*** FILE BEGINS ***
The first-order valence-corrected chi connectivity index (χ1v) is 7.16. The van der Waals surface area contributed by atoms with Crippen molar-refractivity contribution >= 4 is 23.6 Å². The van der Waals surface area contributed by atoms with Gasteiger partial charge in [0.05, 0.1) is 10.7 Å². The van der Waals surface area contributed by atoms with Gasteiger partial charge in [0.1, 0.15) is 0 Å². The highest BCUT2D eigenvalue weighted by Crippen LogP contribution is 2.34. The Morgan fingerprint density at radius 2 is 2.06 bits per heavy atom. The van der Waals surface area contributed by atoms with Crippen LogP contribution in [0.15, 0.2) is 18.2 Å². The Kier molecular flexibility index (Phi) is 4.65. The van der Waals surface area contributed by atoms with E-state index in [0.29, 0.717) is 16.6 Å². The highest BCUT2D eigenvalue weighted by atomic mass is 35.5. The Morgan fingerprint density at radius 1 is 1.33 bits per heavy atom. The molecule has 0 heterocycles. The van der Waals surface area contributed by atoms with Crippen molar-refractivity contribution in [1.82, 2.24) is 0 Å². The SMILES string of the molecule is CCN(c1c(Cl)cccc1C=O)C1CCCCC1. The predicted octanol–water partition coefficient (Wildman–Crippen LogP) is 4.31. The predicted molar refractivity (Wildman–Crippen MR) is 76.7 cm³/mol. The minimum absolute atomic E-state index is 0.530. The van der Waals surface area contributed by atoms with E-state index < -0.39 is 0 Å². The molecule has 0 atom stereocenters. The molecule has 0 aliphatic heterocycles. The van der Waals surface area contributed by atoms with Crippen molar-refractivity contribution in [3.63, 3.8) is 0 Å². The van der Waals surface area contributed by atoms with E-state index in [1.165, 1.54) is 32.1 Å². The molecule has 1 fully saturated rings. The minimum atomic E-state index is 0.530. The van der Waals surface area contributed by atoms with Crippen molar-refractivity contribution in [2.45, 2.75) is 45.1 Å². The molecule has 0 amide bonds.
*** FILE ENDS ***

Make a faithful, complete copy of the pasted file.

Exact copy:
The first-order valence-corrected chi connectivity index (χ1v) is 7.16. The van der Waals surface area contributed by atoms with Crippen molar-refractivity contribution >= 4 is 23.6 Å². The van der Waals surface area contributed by atoms with Gasteiger partial charge in [0.05, 0.1) is 10.7 Å². The van der Waals surface area contributed by atoms with Gasteiger partial charge in [0.1, 0.15) is 0 Å². The highest BCUT2D eigenvalue weighted by Crippen LogP contribution is 2.34. The Morgan fingerprint density at radius 2 is 2.06 bits per heavy atom. The van der Waals surface area contributed by atoms with Crippen LogP contribution in [0.15, 0.2) is 18.2 Å². The Kier molecular flexibility index (Phi) is 4.65. The van der Waals surface area contributed by atoms with E-state index in [0.29, 0.717) is 16.6 Å². The highest BCUT2D eigenvalue weighted by atomic mass is 35.5. The Morgan fingerprint density at radius 1 is 1.33 bits per heavy atom. The molecule has 0 heterocycles. The van der Waals surface area contributed by atoms with Crippen molar-refractivity contribution in [1.82, 2.24) is 0 Å². The SMILES string of the molecule is CCN(c1c(Cl)cccc1C=O)C1CCCCC1. The predicted octanol–water partition coefficient (Wildman–Crippen LogP) is 4.31. The predicted molar refractivity (Wildman–Crippen MR) is 76.7 cm³/mol. The minimum absolute atomic E-state index is 0.530. The van der Waals surface area contributed by atoms with E-state index < -0.39 is 0 Å². The molecule has 0 atom stereocenters. The molecule has 0 aliphatic heterocycles. The van der Waals surface area contributed by atoms with Crippen molar-refractivity contribution in [3.63, 3.8) is 0 Å². The van der Waals surface area contributed by atoms with E-state index in [1.165, 1.54) is 32.1 Å². The molecule has 1 fully saturated rings. The minimum atomic E-state index is 0.530. The van der Waals surface area contributed by atoms with Crippen molar-refractivity contribution in [2.45, 2.75) is 45.1 Å². The molecule has 0 amide bonds.